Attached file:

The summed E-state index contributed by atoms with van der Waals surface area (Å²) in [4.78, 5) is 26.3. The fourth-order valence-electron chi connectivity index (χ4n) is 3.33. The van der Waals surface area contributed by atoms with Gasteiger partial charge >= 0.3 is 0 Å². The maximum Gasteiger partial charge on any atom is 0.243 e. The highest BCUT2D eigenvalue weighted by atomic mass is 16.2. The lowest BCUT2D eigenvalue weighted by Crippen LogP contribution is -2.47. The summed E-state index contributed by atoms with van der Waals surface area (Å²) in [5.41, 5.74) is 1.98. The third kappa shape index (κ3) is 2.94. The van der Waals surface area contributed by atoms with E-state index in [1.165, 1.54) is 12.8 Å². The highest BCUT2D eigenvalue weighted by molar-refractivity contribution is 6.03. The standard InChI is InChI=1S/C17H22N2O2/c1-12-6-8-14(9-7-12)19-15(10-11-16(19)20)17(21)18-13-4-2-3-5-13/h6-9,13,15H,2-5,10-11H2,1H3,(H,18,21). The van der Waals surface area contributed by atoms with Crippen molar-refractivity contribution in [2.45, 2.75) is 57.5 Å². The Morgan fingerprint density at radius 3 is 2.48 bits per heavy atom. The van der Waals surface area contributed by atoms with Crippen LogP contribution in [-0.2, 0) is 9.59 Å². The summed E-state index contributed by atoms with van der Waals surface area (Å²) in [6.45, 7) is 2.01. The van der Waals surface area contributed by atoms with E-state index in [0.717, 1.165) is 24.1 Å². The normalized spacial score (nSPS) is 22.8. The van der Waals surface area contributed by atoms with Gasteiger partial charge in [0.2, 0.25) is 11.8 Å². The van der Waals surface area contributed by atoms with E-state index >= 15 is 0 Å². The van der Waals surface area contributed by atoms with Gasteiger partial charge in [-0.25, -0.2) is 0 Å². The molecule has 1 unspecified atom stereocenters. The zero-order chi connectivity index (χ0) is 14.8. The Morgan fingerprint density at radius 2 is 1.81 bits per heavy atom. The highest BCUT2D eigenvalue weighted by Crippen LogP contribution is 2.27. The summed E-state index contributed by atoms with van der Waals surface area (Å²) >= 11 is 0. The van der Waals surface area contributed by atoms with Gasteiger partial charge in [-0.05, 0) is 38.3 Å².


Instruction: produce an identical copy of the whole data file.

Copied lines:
The summed E-state index contributed by atoms with van der Waals surface area (Å²) in [4.78, 5) is 26.3. The fourth-order valence-electron chi connectivity index (χ4n) is 3.33. The van der Waals surface area contributed by atoms with Gasteiger partial charge >= 0.3 is 0 Å². The maximum Gasteiger partial charge on any atom is 0.243 e. The highest BCUT2D eigenvalue weighted by atomic mass is 16.2. The lowest BCUT2D eigenvalue weighted by Crippen LogP contribution is -2.47. The summed E-state index contributed by atoms with van der Waals surface area (Å²) in [5.41, 5.74) is 1.98. The third kappa shape index (κ3) is 2.94. The van der Waals surface area contributed by atoms with E-state index in [1.165, 1.54) is 12.8 Å². The highest BCUT2D eigenvalue weighted by molar-refractivity contribution is 6.03. The standard InChI is InChI=1S/C17H22N2O2/c1-12-6-8-14(9-7-12)19-15(10-11-16(19)20)17(21)18-13-4-2-3-5-13/h6-9,13,15H,2-5,10-11H2,1H3,(H,18,21). The van der Waals surface area contributed by atoms with Crippen molar-refractivity contribution in [2.45, 2.75) is 57.5 Å². The Morgan fingerprint density at radius 3 is 2.48 bits per heavy atom. The van der Waals surface area contributed by atoms with Crippen LogP contribution in [-0.2, 0) is 9.59 Å². The summed E-state index contributed by atoms with van der Waals surface area (Å²) in [6.45, 7) is 2.01. The van der Waals surface area contributed by atoms with E-state index in [0.717, 1.165) is 24.1 Å². The normalized spacial score (nSPS) is 22.8. The van der Waals surface area contributed by atoms with Gasteiger partial charge in [0.2, 0.25) is 11.8 Å². The van der Waals surface area contributed by atoms with E-state index >= 15 is 0 Å². The van der Waals surface area contributed by atoms with Gasteiger partial charge in [-0.25, -0.2) is 0 Å². The molecule has 1 unspecified atom stereocenters. The zero-order chi connectivity index (χ0) is 14.8. The Morgan fingerprint density at radius 2 is 1.81 bits per heavy atom. The highest BCUT2D eigenvalue weighted by Crippen LogP contribution is 2.27. The summed E-state index contributed by atoms with van der Waals surface area (Å²) >= 11 is 0. The van der Waals surface area contributed by atoms with Gasteiger partial charge in [-0.05, 0) is 38.3 Å².